Should your kid be the popular student? - New York News

Should your kid be the popular student?

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By: Herb Scribner, Deseret News

If you're a parent, you may want to stop your kids from being popular.

If you're a teen, you may want to stop trying to be the cool kid in your school.

Why? Well, there are a few reasons.

For one, being popular in high school can actually tremendously impact you later in life. Business Insider reported Thursday that teens who try to act older than they are during high school usually find themselves with drug and alcohol problems in the future.

"It appears that while so-called cool teens' behavior might have been linked to early popularity, over time, these teens needed more and more extreme behaviors to try to appear cool," Joseph P. Allen, professor of psychology at the University of Virginia, said in a statement. Allen was the lead author of the study that found this information.

But it's not just about trying to act cool and being the popular student. Building relationships for simply superficial reasons can also impact you later in life, according to Business Insider

“Teens who become popular simply by hanging out with pretty people probably don't work as hard to develop meaningful relationships, according to the study,” Business Insider reported. “That behavior is carried into adulthood, to their detriment.”

On the other hand, from a financial standpoint, being a nerd can help you. High school nerds tend to make more money later in life, Slate reported in May. Males who earned between a 3.0 and 4.0 high school GPA tend to make anywhere between $40,000 and $50,000, whereas those with lesser GPAs make less than that amount, Slate reported.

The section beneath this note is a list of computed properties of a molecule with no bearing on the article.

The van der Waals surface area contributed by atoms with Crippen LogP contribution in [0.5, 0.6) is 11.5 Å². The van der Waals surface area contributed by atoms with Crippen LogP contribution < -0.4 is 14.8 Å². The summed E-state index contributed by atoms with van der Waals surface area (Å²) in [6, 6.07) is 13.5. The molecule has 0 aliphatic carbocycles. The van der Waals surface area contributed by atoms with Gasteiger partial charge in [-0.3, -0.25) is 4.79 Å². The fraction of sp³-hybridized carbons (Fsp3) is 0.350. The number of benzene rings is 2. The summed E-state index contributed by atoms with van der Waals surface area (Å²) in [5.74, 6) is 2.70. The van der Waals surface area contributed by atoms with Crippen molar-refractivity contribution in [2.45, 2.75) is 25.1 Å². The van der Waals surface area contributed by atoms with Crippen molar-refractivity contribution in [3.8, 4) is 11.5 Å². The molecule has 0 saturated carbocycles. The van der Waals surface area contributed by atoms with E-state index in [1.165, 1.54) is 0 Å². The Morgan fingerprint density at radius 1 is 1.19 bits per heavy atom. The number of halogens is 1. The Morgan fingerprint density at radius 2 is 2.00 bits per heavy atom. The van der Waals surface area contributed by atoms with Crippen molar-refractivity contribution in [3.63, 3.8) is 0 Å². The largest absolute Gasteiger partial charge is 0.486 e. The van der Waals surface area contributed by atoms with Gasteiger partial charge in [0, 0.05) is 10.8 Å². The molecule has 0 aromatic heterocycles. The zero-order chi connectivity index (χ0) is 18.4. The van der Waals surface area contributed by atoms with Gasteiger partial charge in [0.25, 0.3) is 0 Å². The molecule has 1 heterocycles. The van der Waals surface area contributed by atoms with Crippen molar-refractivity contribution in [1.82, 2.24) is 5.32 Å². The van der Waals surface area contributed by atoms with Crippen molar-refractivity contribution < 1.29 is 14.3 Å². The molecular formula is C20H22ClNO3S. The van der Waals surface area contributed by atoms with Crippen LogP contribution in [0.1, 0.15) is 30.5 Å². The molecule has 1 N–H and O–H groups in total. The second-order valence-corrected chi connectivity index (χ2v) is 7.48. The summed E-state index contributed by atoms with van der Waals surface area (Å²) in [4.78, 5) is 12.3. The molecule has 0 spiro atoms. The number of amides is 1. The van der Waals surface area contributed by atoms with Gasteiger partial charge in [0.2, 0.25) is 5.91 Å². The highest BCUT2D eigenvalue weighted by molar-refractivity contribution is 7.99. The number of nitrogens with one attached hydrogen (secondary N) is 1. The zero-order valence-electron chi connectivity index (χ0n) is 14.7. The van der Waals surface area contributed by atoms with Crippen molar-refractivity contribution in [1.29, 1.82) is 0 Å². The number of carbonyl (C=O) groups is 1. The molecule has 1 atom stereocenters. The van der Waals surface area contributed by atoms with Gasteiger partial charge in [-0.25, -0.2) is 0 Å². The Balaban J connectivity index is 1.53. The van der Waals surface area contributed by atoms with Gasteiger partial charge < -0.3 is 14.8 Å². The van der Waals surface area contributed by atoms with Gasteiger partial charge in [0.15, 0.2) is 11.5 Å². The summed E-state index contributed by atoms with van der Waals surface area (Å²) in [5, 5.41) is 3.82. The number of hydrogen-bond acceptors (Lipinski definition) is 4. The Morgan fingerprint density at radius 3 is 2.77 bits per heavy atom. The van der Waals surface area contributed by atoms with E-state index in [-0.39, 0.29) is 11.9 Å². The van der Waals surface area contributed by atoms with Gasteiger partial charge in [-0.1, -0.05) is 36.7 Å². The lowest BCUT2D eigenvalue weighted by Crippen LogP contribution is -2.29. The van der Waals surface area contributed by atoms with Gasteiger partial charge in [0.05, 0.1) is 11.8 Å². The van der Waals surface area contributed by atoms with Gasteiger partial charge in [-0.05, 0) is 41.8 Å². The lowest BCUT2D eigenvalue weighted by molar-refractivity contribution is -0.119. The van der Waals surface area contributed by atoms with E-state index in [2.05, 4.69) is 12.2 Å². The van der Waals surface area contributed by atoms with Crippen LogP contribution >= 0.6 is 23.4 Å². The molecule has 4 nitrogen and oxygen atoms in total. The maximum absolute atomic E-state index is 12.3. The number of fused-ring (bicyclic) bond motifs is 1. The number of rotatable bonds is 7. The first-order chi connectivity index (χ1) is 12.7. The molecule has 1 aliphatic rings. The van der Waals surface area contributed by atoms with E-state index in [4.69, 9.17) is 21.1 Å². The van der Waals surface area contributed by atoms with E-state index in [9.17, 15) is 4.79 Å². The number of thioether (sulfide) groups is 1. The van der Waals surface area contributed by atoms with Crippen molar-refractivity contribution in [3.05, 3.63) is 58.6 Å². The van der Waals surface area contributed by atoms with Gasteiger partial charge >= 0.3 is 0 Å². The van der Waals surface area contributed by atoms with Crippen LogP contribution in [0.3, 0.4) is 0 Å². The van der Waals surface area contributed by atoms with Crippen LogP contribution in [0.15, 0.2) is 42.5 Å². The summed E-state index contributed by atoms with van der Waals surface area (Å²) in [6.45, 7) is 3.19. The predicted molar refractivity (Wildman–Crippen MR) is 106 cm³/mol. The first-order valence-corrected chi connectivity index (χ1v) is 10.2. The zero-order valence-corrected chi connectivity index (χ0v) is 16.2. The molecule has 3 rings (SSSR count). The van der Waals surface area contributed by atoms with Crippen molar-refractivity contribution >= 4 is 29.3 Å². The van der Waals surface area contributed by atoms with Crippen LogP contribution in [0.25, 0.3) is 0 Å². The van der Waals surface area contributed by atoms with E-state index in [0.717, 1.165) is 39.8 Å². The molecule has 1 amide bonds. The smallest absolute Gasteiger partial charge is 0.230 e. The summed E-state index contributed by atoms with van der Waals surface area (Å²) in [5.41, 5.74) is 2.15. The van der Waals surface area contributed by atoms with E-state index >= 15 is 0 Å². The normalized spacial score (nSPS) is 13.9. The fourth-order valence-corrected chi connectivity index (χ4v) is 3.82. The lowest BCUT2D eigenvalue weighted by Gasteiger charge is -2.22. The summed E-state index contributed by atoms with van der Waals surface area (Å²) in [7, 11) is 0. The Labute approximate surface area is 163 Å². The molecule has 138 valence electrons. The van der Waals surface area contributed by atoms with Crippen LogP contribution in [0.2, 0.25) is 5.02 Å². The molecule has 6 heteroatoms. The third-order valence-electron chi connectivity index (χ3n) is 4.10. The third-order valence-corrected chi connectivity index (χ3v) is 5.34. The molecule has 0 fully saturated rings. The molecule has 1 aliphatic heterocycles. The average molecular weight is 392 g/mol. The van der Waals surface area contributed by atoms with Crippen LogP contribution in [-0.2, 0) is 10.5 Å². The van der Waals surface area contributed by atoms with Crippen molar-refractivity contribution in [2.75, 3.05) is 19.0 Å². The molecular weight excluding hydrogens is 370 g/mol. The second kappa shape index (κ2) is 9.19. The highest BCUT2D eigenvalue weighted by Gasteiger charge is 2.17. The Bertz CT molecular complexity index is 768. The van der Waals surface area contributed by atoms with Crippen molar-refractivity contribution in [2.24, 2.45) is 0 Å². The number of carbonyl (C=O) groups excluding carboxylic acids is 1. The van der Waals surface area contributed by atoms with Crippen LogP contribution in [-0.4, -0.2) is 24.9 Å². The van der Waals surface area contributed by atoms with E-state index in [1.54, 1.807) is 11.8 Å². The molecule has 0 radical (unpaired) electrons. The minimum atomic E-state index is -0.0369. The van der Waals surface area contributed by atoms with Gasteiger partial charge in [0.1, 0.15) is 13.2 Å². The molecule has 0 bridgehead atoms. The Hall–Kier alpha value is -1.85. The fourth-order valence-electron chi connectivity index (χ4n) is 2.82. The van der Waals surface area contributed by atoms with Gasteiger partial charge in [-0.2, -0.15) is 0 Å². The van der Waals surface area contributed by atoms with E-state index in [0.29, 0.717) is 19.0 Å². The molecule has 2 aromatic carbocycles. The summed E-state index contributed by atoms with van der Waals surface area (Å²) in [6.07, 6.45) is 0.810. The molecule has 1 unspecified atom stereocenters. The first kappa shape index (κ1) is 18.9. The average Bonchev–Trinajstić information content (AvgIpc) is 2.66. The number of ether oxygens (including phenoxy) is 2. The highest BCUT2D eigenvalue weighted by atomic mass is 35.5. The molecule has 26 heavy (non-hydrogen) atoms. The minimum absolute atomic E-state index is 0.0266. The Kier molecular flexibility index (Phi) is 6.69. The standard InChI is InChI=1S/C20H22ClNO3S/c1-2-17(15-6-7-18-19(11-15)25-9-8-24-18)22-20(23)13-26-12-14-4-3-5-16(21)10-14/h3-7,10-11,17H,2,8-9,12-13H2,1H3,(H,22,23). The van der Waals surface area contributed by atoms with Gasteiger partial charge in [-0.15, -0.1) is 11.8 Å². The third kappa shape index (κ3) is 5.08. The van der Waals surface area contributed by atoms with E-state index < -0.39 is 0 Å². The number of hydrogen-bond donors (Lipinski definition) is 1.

“In any event, between this paper and work from Yale showing that high school popularity apparently has no influence on adult pay, the nerds appear to have social science firmly on the side of their life decisions,” Slate reported. “And the next time your snot-nosed teen refuses to do his homework, you can now show him why he should, in one graph.”

So being the popular or cool kid may not benefit people in the long run, but Tajuanna Farrow of The Detroit Free Press wrote in May that being the popular kid is not all bad.

“When you know a lot of people, you have more connections that you may not have if you are really quiet and to yourself,” Farrow wrote. “It makes things easier for you because your reputation comes before you.”

But Farrow also wrote that it might be best to focus on your future and then your reputation later on.

"Be the brighter student," Farrow wrote. "Stay smart and don’t worry about friends and popularity. You will have plenty of time for that after graduation."


Original Post

Copyright 2013 Deseret Digital Media, Inc.

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